Accidental quirk/bug

Hi all -

This is a bit odd - I have managed to fix it by breaking the tie and then making sure that each note on either side does not have the accidental default over-ridden.

Basically - when the notes were tied, both notes showed the sharp. On the panel , accidental was overwritten and "show"chosen. When I went to turn it back to default, the result was the below screenshot.

Obviously it’s because the second G# will be a copy of the first with the default overwritten - however it means that where I’m used to tied notes acting as a single note of a certain length, here they’re treated as separate notes, and there’s no way of hiding that second accidental without first breaking the tie.

Not sure if this is a necessary quirk or a bug! It seems slightly out of keeping with the paradigm…

While you can’t select the second notehead in Write mode without breaking the tie, you could either

  1. Select the whole tied note and go Edit > Reset Appearance or
  2. Switch to Engrave mode, select just the second notehead and switch off its Accidental property.

The question really is why the Accidental was ever set to “Show” in the first place. The Notation Options will almost definitely state that the first instance of an accidental in a bar must show the accidental, so there’s no obvious explanation for that property having been turned on (except, perhaps, if you’d imported MusicXML and left the setting at Preferences > MusicXML Import > Accidental Visibility turned on).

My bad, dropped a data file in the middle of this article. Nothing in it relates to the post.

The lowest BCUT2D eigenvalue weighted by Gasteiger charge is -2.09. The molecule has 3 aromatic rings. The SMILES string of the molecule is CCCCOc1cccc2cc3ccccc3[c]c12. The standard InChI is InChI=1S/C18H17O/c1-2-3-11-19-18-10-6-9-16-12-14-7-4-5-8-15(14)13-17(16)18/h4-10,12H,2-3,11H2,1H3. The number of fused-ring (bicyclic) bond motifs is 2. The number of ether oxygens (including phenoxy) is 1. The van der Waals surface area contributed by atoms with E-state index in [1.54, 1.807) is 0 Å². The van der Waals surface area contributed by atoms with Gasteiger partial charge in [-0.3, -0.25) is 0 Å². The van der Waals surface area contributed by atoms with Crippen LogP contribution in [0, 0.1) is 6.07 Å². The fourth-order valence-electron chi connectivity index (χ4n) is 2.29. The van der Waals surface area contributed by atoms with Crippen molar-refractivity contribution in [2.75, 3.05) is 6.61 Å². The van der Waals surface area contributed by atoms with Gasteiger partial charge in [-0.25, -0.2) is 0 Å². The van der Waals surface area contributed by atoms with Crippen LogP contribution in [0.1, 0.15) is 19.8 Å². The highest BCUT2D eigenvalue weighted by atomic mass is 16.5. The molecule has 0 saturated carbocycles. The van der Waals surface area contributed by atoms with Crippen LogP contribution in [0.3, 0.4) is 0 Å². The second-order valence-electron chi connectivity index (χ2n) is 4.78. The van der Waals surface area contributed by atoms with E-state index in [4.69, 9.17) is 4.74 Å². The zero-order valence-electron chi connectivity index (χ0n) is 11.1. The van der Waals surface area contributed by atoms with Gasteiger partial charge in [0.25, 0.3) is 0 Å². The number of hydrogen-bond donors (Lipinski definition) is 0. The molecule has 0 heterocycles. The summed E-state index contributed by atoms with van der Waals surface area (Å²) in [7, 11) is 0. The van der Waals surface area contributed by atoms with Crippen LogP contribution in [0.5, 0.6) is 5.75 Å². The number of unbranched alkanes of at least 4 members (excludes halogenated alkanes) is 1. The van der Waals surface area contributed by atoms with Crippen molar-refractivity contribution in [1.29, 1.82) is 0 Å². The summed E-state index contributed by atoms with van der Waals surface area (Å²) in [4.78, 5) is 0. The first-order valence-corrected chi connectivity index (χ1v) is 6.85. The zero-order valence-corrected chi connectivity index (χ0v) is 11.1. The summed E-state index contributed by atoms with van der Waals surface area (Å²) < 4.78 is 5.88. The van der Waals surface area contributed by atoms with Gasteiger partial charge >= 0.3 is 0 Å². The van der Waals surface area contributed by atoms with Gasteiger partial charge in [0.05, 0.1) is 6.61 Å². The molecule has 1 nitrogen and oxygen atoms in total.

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No - I have yet to touch Music XML with a barge pole. I expect I set it on the first note then hit r to get the second note, forgetting that I’d set it and thus duplicating it. Reset appearance is useful thanks.

If you know you have a half/minim over the barline, just put the caret on the final beat of the bar, type 7 and then your pitch (or pitch and then 7 if you’re using pitch before duration). If you don’t know it’s a half/minim until you get there, use Shift-Alt-Right to lengthen the existing quarter/crotchet by the rhythmic grid value. Hitting R and then going back and tieing is basically the slowest way, and will copy all of the properties as well as the note value and pitch.

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Ah you see, spoken like someone that knows what he wants :slightly_smiling_face: In this case - I created a straightforward crotchet rhythm in G#s and didn’t like it, so first I moved the pitches around, then I changed the rhythm to something a bit more interesting, and at that point tying across the bar was the easiest and quickest way to get what I wanted. Granted, if I was typesetting then I would have just hit 7 to get the minim across the bar.

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